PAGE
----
In the introduction to his book, Convergence Culture, Henry Jenkins discusses the direction in which he feels media are moving. Recently there has been an increased focus on what he calls convergence of media, the bringing together of multiple services on one device. Convergence accelerates 'the flow of media content across delivery channels' (CC, 18) allowing companies to expand their market. Corporations are not the only groups affecting this shift in media culture. Consumers are, according to Jenkins, actively involved in what they receiving.
I was talking with some friends last weekend about polaroids. Apparently they are being discontinued to encourage digital photography as the main media for accessing instant photos. My one friend, in particular, was concerned about how this would affect our documentation. There is something about holding a photo developed from film that is really special to me and my friends now. We all love polaroids and that element of surprise that comes out of watching the photo appear. It's even more fun to go to the store and pick up photos developed from a disposable or roll of film.
In his article, The Virtual Community, Harold Rheingold discusses the number of ways in which the interconnections he's established through a virtual community has affected his real life. Rheingold holds the opinion that the interactions that occur virtually have implications no less real than the ones people have regularly in face to face situations. This is because of our emotional and intellectual stock in this world as well as the fact that one could potentially meet someone in person whom they had originally met online.
This video is really funny because Tyra goes crazy over VASELIIIIIIIINE. So exciting. It also makes me think, though, about how youtube posting infringes on television rights. Is there any way to really regulate this? While this clip of Tyra's oh so amazing talk show isn't worth much in the eyes of the common person, it still belongs to fox. We've probably already brought this issue up but I'm curious to know if anyone has more knowledge on it.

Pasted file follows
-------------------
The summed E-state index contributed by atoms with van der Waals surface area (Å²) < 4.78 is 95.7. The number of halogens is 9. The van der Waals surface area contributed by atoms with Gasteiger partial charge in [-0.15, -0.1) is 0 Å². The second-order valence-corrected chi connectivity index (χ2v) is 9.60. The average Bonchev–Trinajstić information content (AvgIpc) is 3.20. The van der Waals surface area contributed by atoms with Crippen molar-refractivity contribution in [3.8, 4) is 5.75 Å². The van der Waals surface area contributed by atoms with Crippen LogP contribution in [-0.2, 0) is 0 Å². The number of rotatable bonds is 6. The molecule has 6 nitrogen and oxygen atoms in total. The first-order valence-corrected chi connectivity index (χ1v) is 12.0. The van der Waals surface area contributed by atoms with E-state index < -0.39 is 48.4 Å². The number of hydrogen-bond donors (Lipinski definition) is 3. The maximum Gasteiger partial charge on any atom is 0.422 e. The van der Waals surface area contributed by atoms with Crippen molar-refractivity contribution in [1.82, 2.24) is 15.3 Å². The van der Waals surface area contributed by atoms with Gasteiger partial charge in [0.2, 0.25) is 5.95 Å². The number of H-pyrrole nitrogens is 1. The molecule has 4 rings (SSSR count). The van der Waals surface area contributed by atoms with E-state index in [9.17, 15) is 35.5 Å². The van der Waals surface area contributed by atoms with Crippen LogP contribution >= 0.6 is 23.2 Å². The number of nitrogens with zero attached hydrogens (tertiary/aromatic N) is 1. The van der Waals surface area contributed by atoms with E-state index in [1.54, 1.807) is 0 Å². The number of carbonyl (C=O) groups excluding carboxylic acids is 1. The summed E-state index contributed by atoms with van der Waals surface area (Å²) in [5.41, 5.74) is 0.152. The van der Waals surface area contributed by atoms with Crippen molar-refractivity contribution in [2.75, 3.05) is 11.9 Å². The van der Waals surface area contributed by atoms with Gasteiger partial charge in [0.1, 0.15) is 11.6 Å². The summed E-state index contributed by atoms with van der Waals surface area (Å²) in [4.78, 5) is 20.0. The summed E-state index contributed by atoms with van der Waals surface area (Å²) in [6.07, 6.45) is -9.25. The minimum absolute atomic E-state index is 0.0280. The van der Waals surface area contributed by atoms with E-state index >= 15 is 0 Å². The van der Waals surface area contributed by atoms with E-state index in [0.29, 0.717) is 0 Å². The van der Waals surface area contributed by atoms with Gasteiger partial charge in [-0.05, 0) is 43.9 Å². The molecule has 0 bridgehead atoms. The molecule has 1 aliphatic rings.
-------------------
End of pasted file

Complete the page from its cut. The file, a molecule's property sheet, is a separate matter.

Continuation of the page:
p.s. I'm pretty sure it's not a joke.
In her piece 'Women and Children First' Laura Miller discusses the reasons for which considering digital media a new frontier represents gender on the internet incorrectly. Frontier evokes images of strong males exploring an unknown territory accompanied by the weaker, dependent, women and children. True, the demographics show that the internet population is dominated by males but our definition of male and female as it applies to the physical world is very much broken down, according to Miller.
Thursday's lecture focused on the effect of media attention on the way in which the public remembers historical events. She focused specifically on how the civil rights movement is conceptualized in American society, and how this reflects media influence.
Amazon.com is undoubtedly a great resource in that it makes available information on a seemingly limitless number of products close to instantaneously. A physical store could not practically match the volume of inventory that Amazon provides from sources globally.
As a society we've created so much hype around the virtual world and the negative implications of our involvement in and fixation with this world. The advancement of computer technology is especially frightening for the older generation, according to Sherry Turkle, a generation unwilling to bend it's concept of what life really is.
here's my url
McLuhan argues that it is not the medium but our access to medium that is important as a point to analyze and experience new media. What is so revolutionary is not the media itself but just the fact that people can widely use a given form of digital media. I think more compelling than this recent availability which unquestionably has changed the way people experience the world is that we want this access.